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Sullen it plunged, and slowly sank, The calm wave rippled to the bank;

375 I watch'd it as it sank, methought Some motion from the current caught Bestirr'd it more,-'twas but the beam That chequer'd o'er the living stream: I gazed, till vanishing from view,

380 Like lessening pebble it withdrew; Still less and less, a speck of white That gemm'd the tide, then mock'd the sight; And all its hidden secrets sleep, Known but to Genii of the deep,

385 Which, trembling in their coral caves, They dare not whisper to the waves.

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390

As rising on its purple wing
The insect-queen (16) of eastern spring,
O'er emerald meadows of Kashmeer
Invites the young pursuer near,
And leads him on from flower to flower
A weary chase and wasted hour,
Then leaves him, as it soars on high,
With panting heart and tearful eye:
So Beauty lures the full-grown child,
With hue as bright, and wing as wild;
A chase of idle hopes and fears,
Begun in folly, closed in tears.

395

400

405

410

If won, to equal ills betray'd,
Wo waits the insect and the maid;
A life of pain, the loss of peace,
From infant's play, and man's caprice:
The lovely toy so fiercely sought
Hath lost its charm by being caught,
For every touch that wooed its stay
Hath brush'd its brightest hues away,
Till charm, and hue, and beauty gone,
"Tis left to fly or fall alone.
With wounded wing, or bleeding breast,
Ah! where shall either victim rest?
Can this with faded pinion soar
From rose to tulip as before ?
Or Beauty, blighted in an hour,
Find joy within her broken bower?
No:

: gayer insects fluttering by
Ne'er droop the wing o'er those that die,
And lovelier things have mercy

shown
To every failing but their own,
And every wo a tear can claim
Except an erring sister's shame.

415

420

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The Mind, that broods o'er guilty woes,

Is like the Scorpion girt by fire,
In circle narrowing as it glows,
The flames around their captive close,

inly search'd by thousand throes,
d maddening in her ire,

425

430

One sad and sole relief she knows,
The sting she nourish'd for her foes,
Whose venom never yet was vain,
Gives but one pang, and cures all pain,
And darts into her desperate brain :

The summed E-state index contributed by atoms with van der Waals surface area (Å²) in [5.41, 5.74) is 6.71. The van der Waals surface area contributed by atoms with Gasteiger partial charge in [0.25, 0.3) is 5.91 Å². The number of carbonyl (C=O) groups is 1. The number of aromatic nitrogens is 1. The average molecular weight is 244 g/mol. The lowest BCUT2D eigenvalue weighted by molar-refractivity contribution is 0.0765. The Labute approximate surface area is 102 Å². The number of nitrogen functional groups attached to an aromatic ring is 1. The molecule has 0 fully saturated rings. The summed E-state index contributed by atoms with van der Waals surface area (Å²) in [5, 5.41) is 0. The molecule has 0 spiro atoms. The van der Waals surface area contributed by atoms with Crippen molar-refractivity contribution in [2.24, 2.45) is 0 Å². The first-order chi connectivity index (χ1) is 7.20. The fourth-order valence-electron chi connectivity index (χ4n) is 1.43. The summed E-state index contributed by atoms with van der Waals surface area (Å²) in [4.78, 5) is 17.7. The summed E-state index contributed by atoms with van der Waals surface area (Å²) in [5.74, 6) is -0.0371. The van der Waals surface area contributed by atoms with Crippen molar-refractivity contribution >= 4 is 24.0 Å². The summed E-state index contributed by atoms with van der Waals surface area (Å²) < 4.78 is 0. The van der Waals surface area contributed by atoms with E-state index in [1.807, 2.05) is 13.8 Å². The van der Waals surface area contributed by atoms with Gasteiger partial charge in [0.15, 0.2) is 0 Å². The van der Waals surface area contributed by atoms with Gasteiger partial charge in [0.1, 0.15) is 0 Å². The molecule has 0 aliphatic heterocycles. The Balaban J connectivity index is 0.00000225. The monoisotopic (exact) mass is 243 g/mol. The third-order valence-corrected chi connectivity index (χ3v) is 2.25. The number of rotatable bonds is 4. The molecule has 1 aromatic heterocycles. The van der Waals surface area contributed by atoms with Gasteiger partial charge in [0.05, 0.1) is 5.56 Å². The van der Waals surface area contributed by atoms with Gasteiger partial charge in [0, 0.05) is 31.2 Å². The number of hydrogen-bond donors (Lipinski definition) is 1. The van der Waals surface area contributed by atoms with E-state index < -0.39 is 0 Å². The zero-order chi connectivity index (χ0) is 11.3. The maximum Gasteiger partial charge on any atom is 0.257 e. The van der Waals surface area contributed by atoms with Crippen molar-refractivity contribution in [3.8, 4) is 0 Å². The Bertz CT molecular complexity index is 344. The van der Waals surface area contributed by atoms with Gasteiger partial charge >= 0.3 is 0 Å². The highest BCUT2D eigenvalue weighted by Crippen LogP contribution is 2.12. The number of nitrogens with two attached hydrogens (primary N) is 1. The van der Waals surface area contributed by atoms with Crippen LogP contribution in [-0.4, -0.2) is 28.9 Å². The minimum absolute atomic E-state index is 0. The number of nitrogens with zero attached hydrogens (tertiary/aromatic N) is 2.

So do the dark in soul expire,
Or live like Scorpion girt by fire ; (17)
So writhes the mind Remorse hath riven,
Unfit for earth, undoom'd for heaven,
Darkness above, despair beneath,
Around it flame, within it death!

435

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440

445

Black Hassan from the Haram flies,
Nor bends on woman's form his eyes ;
The unwonted chase each bour employs,
Yet shares he not the hunter's joys.
Not thus was Hassan wont to fly
When Leila dwelt in his Serai.
Doth Leila there no longer dwell?
That tale can only Hassan tell :
Strange rumours in our city say
Upon that eve she fled away
When Rhamazan's (18) last sun was set,
And flashing from each minaret
Millions of lamps proclaim'd the feast
Of Bairam through the boundless East.
Twas then she went as to the bath,
Which Hassan vainly search'd in wrath;

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455

For she was flown her master's

rage
In likeness of a Georgian page,
And far beyond the Moslem's power
Had wrong'd him with the faithless Giaour.
Somewhat of this had Hassan deem'd ;
But still so fond, so fair she seem'd,
Too well he trusted to the slave
Whose treachery deserved a grave:
And on that eve had gone to mosque,
And thence to feast in his kiosk.
Such is the tale his Nubians tell,
Who did not watch their charge too well ;
But others say that on that night,
By pale Phingari's (19) trembling light,
The Giaour upon his jet black steed
Was seen, but seen alone to speed
With bloody spur along the shore,
Nor maid nor page behind him bore.

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By Alla! I would answer nay;
Though on Al-Sirat's (21) arch I stood,
Which totters o'er the fiery flood,
With Paradise within my view,

485 And all his Houris beckoning through. Oh! who

young Leila's glance could read
And keep that portion of his creed (22)
Which saith that woman is but dust,
A soulless toy for tyrant's lust?

490
On her might Muftis gaze, and own
That through her eye the Immortal shone;
On her fair cheek's unfading hue
The young pomegranate's (23) blossoms strew
Their bloom in blushes ever new ;

495 Her hair in hyacinthine (24) flow, When left to roll its folds below, As midst her handmaids in the hall She stood superior to them all, Hath swept the marble where her feet 500 Gleam'd whiter than the mountain sleet Ere from the cloud that gave it birth It fell, and caught one stain of earth. The cygnet nobly walks the water; So moved on earth Circassia's daughter, 505 The loveliest bird of Franguestan! (25) As rears her crest the ruffled Swan,

And spurns the wave with wings of pride, When pass the steps of stranger man

Along the banks that bound her tide; 510

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